Commission Notice on dual quality of food products

The free movement of safe and healthy food is an essential element of the EU internal market in food products. Key actors in this market are consumers and food business operators. The former must always be able to choose the food product of their choice after receiving correct, neutral and objective information, while the latter are free to produce and sell within the EU their food products with different characteristics or composition, as long as they comply with the existing legal requirements. Hence commercial practices that mislead the consumers and create unequal conditions of competition are prohibited.

The dual food quality problem was first raised by the national food safety authorities of certain Central and Eastern European Member States (Czech Republic, Hungary, Poland and Slovakia). According to them, consumers coming from the aforementioned countries complained that the quality of specific products sold and marketed within the EU under the same trademark is lower in their home countries than in others. They invoked studies of the Czech agriculture and food inspection authority that demonstrate differences in the content and quality of the food products concerned. Examples reported included fish fingers with lower fish content, biscuits with added palm oil and sugary drinks with twice as much sugar than in the Western EU Member States.

Food business operators claimed that they reduced the most expensive ingredients to keep food prices affordable and to protect their profit margins in Central and Eastern EU countries for two reasons; their incomes continue to be lower than in Western Europe, and they remain conditioned by Communist-era shortages that long preferred quantity over quality.

For this reason, the European Commission adopted on 26 September 2017 a Notice on the application of EU food and consumer protection laws to dual food quality products. The measure, which aims to assist the relevant national enforcement authorities in identifying misleading marketing practices in the Food Supply Chain area, had been already announced in Commission President Juncker's State of the Union address earlier in September.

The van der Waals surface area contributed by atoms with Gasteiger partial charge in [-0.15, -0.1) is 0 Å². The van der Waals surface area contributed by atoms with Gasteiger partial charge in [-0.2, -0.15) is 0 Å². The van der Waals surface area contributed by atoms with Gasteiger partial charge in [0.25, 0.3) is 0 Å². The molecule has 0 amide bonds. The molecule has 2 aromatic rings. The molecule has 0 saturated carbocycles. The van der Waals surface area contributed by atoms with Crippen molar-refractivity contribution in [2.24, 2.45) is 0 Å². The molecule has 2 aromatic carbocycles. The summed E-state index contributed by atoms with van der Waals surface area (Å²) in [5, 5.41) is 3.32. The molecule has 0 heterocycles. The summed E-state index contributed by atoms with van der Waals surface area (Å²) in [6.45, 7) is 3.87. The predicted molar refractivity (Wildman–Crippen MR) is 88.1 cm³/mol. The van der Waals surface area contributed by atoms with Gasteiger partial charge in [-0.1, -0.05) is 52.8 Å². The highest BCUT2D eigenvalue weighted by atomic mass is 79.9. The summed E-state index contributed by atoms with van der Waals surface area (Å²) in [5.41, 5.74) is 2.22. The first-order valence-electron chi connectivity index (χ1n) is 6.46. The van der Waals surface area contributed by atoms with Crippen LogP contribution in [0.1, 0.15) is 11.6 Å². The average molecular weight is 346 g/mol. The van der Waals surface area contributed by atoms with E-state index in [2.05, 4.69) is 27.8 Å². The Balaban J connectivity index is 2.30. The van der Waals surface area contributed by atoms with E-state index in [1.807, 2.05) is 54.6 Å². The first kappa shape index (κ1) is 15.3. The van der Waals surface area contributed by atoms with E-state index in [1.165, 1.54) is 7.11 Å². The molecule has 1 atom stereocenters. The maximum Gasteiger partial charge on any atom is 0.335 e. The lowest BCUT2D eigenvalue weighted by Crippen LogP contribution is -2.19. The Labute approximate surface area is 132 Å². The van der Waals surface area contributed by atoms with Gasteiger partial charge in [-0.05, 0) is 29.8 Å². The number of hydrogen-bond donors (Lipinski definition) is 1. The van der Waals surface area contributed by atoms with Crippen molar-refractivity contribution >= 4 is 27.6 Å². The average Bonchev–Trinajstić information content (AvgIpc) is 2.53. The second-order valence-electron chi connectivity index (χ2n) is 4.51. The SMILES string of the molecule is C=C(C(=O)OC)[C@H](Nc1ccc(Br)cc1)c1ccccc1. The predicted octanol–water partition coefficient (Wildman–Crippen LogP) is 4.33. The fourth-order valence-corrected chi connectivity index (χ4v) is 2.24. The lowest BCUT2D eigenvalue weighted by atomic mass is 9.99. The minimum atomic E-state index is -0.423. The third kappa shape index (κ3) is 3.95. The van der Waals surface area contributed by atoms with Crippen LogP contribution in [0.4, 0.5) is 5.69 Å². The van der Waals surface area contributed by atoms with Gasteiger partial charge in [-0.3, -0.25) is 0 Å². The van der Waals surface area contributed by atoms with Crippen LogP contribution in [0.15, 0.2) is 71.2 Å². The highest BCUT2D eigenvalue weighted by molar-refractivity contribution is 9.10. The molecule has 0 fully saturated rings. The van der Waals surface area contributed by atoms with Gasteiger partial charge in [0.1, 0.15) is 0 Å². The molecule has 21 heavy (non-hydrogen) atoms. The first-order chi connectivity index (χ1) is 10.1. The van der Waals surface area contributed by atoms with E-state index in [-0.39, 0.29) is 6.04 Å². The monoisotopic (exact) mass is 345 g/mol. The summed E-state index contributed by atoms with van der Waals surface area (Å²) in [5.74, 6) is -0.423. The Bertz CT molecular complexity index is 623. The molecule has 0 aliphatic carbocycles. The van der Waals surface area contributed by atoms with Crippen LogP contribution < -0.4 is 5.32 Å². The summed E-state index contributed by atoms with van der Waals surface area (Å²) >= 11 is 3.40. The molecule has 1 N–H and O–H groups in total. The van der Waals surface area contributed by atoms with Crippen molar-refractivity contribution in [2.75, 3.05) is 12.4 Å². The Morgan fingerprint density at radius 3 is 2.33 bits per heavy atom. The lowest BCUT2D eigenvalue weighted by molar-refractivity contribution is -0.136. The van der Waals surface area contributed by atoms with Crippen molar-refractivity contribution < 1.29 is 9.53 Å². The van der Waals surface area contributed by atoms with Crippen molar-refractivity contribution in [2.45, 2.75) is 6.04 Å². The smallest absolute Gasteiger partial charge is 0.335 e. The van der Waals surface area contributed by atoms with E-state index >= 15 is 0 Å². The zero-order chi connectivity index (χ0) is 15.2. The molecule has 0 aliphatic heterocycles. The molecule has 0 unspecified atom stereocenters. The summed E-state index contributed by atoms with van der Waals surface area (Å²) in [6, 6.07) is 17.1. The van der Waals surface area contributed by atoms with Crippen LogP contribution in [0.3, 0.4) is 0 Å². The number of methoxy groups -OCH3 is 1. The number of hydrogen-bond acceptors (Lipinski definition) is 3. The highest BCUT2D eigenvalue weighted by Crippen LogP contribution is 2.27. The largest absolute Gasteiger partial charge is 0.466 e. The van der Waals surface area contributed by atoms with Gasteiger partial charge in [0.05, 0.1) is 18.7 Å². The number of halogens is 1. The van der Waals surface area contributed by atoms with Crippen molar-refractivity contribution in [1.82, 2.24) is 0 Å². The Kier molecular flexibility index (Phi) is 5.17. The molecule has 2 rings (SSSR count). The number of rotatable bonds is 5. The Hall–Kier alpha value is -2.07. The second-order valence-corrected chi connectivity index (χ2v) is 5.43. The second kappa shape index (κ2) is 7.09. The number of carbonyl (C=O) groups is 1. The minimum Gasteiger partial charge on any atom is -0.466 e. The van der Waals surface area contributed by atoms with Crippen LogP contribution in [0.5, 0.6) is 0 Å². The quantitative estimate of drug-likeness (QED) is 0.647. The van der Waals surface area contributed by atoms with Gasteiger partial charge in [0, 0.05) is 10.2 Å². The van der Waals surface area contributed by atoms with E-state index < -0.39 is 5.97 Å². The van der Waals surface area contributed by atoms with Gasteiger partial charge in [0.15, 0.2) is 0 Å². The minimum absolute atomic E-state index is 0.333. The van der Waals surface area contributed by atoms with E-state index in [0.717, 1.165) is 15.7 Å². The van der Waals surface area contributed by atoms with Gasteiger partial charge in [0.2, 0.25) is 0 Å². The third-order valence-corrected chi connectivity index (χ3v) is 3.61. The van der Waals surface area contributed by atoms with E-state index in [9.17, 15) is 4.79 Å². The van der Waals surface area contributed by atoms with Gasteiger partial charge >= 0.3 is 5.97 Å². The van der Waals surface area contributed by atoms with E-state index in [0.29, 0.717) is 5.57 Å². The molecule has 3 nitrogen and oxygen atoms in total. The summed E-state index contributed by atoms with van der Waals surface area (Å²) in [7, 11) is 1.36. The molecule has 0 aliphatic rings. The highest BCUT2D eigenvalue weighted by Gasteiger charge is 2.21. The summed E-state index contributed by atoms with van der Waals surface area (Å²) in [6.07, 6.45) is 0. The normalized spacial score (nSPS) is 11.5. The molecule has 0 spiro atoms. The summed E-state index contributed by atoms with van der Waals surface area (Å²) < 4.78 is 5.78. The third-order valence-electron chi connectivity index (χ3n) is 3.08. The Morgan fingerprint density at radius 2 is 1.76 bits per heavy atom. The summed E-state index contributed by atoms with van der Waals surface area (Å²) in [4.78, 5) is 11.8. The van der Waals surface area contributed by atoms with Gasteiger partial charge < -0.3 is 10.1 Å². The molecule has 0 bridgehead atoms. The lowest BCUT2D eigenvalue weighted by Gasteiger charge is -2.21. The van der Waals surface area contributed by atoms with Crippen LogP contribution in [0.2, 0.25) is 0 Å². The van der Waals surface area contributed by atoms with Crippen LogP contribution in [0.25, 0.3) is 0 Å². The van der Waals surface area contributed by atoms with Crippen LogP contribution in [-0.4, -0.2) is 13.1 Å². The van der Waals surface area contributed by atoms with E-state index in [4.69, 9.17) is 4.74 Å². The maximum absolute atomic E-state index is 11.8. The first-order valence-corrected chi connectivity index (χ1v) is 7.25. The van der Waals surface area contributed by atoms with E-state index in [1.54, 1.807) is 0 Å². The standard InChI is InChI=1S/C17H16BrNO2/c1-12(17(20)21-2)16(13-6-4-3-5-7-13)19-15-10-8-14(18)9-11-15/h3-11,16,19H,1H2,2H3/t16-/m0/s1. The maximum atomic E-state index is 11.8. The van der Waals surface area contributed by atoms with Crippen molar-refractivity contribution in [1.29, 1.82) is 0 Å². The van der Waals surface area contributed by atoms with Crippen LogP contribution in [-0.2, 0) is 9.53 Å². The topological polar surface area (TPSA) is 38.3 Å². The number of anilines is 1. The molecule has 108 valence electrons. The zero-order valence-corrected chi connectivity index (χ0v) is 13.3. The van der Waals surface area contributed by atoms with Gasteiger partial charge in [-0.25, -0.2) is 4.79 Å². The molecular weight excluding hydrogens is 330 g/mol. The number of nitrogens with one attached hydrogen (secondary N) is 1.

The present briefing aims to examine the key elements of the Notice and present the next steps expected in the near future.

Rationale behind the EU strategy on dual food quality

National food safety and consumer protection authorities are entitled to ensure compliance with EU consumer acquis and properly enforce the European Food Safety legislation at national level. However, the Commission is dedicated to support the national authorities by assisting them with the necessary guidance. The Notice, as a soft law measure with no binding force, defines the EU legislative framework that enables the national authorities to ensure a proper enforcement of the relevant EU Food and Consumer Protection rules.

Identifying Misleading Food Marketing Practices

A. Checking compliance with EU legislation

(1) Food Law requirements

Article 8 of Regulation (EC) No 178/2002 on the general principles and requirements of food law identifies the protection of consumers' interests and the prevention of misleading practices as one of the main objectives of food law. In the same way, Article 16 of the same Regulation prohibits food labelling, advertising and presentation practices (including the shape, appearance or packaging of the product) that could mislead consumers.

In addition, Regulation (EU) No 1169/2011 on the provision of food information to consumers prohibits the use of misleading information about the characteristics of the food, including information as to its nature, identity, properties, composition, quantity, durability, country of origin or place of provenance, and method of manufacture or production.

Article 7 (1) of the same Regulation outlines the fair information practices, while Article 8 establishes the responsibilities of the relevant food business operators for the food information.  According to the latter:

• Food business operators shall ensure the presence and accuracy of the food information;

• Food business operators shall not modify the information accompanying a food product if such modification would mislead the final consumer.

Finally, Article 9 of the Food Information Regulation lists mandatory information that needs to be indicated on the food product and includes, among others, the name of the food, the list of ingredients, the net quantity of the product and a nutrition declaration. All the mandatory elements that need to be labelled on the food products, should be clearly stated according to the specific requirements for presentation of mandatory information and minimum font size.

(2) Consumer Protection Law requirements

In terms of Consumer Rights Legislation (Directive 2005/29/EC), misleading commercial practices, including misleading advertising, are unfair practices, either actions or omissions, resulting in distortions of competition and obstacles to the effective functioning of the internal market.